# Clustering¶

Clustering MD trajectories groups the data [1] into a set of clusters such that conformations in the same cluster are structurally similar to one another, and conformations in different clusters are structurally distinct. The questions that arise are

1. How should “structurally similar” be defined? What distance metric should be used?
2. Given the distance metric, what algorithm should be used to actually cluster the data?

On point 1, there is no consensus in the protein MD literature. Popular distance metrics include cartesian root-mean-squared deviation of atomic positions (RMSD) [3], distances based on the number of native contacts formed, distances based on the difference in backbone dihedral angles, and probably others.

On point 2, “Optimal” clustering is NP-hard [2], so there’s usually a tradeoff between clustering quality and computational cost. For that reason, MSMBuilder has a variety of different clustering algorithms implemented.

## Algorithms¶

All clustering algorithms in MSMBuilder follow the following basic API. Hyperparameters, including the number of clusters, random seeds, the distance metric (if applicable) are passed to the class constructor. Then, the computation is done by calling fit(sequences). The argument to fit should be a list of molecular dynamics trajectories or a list of 2D numpy arrays, each of shape (length_of_trajecotry, n_features).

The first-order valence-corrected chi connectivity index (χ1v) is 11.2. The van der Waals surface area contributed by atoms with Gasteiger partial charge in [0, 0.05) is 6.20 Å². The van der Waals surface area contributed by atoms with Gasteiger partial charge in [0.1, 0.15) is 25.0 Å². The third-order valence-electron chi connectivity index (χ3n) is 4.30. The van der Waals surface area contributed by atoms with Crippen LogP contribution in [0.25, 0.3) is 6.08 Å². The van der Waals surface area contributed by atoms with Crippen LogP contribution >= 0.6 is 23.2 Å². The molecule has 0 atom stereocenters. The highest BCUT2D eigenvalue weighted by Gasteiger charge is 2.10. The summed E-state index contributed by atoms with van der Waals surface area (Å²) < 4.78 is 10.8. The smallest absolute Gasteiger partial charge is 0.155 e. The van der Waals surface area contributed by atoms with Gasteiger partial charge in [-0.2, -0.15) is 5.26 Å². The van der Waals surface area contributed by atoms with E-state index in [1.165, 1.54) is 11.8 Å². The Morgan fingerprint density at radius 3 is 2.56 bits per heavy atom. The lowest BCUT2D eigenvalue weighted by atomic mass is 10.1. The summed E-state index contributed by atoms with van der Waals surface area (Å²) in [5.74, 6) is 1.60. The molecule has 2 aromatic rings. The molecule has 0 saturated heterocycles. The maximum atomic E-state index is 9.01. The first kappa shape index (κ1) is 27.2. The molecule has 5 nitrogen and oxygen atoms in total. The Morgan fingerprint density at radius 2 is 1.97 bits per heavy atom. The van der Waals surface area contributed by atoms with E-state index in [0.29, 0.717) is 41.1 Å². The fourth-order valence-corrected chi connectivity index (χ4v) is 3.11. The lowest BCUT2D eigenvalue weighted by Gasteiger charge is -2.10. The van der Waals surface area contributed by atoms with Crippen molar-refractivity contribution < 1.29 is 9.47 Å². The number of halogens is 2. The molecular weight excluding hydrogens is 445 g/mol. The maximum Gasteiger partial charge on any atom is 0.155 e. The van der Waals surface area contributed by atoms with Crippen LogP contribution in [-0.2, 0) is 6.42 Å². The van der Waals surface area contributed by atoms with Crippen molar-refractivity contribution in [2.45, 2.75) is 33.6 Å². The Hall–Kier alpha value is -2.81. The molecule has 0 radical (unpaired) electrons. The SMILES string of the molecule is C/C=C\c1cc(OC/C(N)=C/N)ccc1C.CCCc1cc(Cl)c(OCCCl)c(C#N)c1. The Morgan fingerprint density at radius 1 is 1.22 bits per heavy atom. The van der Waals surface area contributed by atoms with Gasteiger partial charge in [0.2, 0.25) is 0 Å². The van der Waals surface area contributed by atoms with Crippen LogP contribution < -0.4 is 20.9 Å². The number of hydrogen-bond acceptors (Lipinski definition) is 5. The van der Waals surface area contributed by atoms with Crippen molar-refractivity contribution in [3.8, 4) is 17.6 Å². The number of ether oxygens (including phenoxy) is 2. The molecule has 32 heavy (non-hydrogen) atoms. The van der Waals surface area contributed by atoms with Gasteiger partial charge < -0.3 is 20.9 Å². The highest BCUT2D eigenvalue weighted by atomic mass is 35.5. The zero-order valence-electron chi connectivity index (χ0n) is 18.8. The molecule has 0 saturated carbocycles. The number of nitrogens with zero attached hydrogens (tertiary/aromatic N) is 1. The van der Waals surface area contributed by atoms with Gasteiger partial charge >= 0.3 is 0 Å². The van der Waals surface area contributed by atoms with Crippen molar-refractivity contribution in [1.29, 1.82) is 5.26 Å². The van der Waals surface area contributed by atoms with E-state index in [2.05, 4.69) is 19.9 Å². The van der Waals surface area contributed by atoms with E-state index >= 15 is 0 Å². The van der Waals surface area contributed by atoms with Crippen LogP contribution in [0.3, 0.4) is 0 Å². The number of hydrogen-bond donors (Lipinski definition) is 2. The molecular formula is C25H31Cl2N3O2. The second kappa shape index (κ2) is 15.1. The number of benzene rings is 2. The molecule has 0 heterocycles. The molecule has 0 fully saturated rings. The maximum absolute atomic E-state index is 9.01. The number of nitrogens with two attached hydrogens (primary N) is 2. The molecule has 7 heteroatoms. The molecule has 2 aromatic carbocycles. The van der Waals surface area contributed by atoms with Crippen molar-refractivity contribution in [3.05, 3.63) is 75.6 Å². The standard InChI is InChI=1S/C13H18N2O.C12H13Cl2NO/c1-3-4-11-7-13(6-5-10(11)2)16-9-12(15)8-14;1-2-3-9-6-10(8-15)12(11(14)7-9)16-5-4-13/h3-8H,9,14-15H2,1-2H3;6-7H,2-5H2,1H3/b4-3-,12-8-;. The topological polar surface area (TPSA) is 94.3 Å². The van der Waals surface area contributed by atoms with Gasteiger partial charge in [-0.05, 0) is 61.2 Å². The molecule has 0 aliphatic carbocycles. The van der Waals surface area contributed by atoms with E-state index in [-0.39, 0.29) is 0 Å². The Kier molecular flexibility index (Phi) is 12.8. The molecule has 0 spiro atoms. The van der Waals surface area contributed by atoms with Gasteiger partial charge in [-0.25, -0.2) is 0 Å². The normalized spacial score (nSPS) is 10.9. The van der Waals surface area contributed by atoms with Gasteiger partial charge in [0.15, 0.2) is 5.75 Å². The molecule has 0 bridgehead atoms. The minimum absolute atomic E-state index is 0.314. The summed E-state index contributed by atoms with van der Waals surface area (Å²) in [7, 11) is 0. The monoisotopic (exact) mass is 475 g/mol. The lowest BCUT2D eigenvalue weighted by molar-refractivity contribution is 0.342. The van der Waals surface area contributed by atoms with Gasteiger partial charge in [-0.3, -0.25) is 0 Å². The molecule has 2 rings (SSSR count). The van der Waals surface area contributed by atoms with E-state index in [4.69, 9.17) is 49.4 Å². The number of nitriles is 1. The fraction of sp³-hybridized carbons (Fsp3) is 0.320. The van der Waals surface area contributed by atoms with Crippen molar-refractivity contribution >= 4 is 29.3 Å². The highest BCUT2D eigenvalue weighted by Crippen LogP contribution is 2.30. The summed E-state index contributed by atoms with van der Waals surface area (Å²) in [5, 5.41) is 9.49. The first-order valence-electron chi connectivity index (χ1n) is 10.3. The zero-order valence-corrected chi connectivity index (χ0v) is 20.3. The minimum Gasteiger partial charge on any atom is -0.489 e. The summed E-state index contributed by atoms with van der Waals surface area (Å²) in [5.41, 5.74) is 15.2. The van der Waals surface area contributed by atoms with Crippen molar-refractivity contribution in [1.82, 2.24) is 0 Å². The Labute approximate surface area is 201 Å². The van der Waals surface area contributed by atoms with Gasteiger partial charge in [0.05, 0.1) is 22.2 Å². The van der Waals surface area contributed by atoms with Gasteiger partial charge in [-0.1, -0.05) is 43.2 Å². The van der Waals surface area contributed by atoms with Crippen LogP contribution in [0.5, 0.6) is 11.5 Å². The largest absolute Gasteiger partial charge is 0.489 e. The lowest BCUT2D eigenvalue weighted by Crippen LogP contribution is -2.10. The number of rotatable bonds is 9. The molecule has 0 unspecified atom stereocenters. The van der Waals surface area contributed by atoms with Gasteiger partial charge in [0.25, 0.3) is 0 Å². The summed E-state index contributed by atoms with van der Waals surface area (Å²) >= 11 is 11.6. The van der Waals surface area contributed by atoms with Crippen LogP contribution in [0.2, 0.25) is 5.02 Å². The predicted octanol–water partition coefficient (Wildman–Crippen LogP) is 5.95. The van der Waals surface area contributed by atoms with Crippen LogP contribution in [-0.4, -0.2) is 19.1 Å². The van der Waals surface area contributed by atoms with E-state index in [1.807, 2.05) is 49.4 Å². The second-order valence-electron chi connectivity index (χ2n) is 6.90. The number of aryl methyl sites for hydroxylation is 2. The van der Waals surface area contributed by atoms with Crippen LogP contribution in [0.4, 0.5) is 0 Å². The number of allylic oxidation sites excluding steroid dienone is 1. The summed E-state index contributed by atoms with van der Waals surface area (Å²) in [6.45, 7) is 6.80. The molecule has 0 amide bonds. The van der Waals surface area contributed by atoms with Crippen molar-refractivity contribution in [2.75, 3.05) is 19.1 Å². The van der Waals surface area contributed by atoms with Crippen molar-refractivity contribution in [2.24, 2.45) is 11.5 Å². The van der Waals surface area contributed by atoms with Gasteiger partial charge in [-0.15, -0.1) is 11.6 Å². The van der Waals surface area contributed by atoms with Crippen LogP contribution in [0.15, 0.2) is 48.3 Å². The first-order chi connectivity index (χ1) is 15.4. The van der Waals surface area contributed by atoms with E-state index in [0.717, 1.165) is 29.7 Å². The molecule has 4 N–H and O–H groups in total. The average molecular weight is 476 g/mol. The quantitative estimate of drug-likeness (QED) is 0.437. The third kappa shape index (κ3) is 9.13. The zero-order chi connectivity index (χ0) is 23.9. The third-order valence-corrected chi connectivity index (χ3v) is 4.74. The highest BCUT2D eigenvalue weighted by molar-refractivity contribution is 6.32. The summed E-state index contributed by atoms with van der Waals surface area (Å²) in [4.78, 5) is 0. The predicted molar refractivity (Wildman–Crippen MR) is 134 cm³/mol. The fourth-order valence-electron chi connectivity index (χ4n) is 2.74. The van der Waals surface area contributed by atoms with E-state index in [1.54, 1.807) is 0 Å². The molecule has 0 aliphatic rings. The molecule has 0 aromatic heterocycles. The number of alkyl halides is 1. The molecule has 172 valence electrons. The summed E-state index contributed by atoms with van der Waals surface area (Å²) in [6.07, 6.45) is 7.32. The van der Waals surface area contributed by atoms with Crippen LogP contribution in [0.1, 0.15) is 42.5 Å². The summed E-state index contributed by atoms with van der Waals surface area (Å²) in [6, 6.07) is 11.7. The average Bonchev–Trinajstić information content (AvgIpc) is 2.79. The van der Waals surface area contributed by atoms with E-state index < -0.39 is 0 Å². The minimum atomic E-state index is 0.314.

KCenters K-Centers clustering KMeans K-Means clustering KMedoids K-Medoids clustering MiniBatchKMedoids Mini-Batch K-Medoids clustering. RegularSpatial Regular spatial clustering. LandmarkAgglomerative Landmark-based agglomerative hierarchical clustering AffinityPropagation Perform Affinity Propagation Clustering of data. GMM Gaussian Mixture. MeanShift Mean shift clustering using a flat kernel. MiniBatchKMeans Mini-Batch K-Means clustering SpectralClustering Apply clustering to a projection to the normalized laplacian. Ward

## References¶

 [1] The “data”, for MD, refers to snapshots of the structure of a molecular system at a given time point – i.e the set of cartesian coordinates for all the atoms, or some mathematical transformation thereof.
 [2] Aloise, Daniel, et al. NP-hardness of Euclidean sum-of-squares clustering. Machine Learning 75.2 (2009): 245-248.